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What business are you in? What’s the business model? What is the real TAM, and can you efficiently scale to reach it?
We are in a period of accelerating change and innovation. The explosion of AI over the past six months is just the start. This innovation will shake the very foundations of many business models in the coming decade.
As a venture-backed founder, you need to pay attention to shifts in technology, the competitive landscape, and macroeconomic changes that can impact consumer behavior.
I was reminded of this in a discussion about the fate of VC-backed DTC startups. There were several opinions offered to explain why DTC is no longer in favor with VCs and why those that have gone public have performed so poorly.
Those explanations missed a critical point.
We thought that DTC was a revolutionary business model that would upend the economics of retail, which has notoriously modest margins.
DTC originally meant e-commerce, with the expectation that selling directly to consumers on the internet would dramatically improve the economic model of retail. Cut out the middleman, tap into the infinite scale of online customers, and create an endless supply of VC-backed unicorns.
For a brief moment in time, from 2012 – 2016, the math made sense. Facebook launched its mobile ad products, customer acquisition was incredibly cheap, and there weren’t many competitors chasing after every keyword and customer.
The VCs caught on, flooded startups with capital, and all that capital was handed over to Google and Facebook to chase customers. CAC skyrocketed while the number of brands exploded.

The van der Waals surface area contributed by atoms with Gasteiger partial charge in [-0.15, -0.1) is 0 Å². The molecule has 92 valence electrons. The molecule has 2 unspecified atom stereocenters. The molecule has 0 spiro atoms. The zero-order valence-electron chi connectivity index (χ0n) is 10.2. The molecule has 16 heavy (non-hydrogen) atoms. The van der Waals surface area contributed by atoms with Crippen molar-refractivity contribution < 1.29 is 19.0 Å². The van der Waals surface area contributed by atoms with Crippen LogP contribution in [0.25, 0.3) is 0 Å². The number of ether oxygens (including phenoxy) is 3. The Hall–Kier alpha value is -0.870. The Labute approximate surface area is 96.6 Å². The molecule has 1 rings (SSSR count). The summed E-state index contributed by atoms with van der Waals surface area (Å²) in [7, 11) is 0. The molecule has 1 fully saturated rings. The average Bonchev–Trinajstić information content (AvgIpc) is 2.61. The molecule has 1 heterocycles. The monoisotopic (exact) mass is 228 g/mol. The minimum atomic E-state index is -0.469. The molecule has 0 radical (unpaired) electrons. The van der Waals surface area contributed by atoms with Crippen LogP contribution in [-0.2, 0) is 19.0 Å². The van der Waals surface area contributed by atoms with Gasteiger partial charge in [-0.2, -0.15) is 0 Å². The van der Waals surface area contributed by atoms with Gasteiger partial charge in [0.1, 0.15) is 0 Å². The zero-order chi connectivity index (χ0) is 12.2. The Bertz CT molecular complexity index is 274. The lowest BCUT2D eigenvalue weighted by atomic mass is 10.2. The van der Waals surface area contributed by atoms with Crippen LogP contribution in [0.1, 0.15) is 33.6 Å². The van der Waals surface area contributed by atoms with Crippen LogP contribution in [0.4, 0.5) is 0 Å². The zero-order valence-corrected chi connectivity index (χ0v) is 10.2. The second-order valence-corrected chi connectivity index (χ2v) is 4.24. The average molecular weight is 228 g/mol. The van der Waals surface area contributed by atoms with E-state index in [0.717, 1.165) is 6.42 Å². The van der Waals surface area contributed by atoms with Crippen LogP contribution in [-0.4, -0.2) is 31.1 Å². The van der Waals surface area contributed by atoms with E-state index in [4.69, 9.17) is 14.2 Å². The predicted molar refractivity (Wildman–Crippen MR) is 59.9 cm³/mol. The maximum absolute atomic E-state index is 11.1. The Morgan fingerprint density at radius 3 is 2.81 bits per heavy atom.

In the end, the internet is just another sales channel, and the number of customers you can acquire isn’t infinite. When you turn to retail and wholesale to grow, you hit the same challenges that traditional omnichannel brands have always battled.
You can build a good, profitable company in this space. But omnichannel DTC is not a business built for venture capital, nor will most make it to the public market. That’s ok as long as you know your lane.
Digital media faced a similar trajectory. At one point, VCs thought digital media would replace legacy media companies. Then Google and Facebook sucked up all of the ad dollars, and the infinite ad inventory of the internet drove digital ad prices to the basement. Of course, you can still build a good digital media business built on subscription revenue, but those success stories are few and far between.
AI will be similarly disruptive. Why did Google slow-roll Bard, their competitor to ChatGPT? Perhaps because a world without the traditional search box, and the ads that delivered over 80% of Google’s revenue in 2022, could destroy their business model.
The internet will be flooded with AI-generated content. Every consumer behavior connected to the internet will be reimagined as experiences powered by AI. First, through the keyboard. And then by voice.
VC sentiment will follow that shift, leaving some founders stuck between funding rounds as business models evaporate.
The pace of change is accelerating. Pay attention. Where there is risk, there is also opportunity. You might be able to take advantage of these shifting trends.
But know your business model. Understand how it scales, and think about the changes that may be coming that can create incredible opportunities for future growth. Or force you to find your path to profitability if VC scale is no longer possible.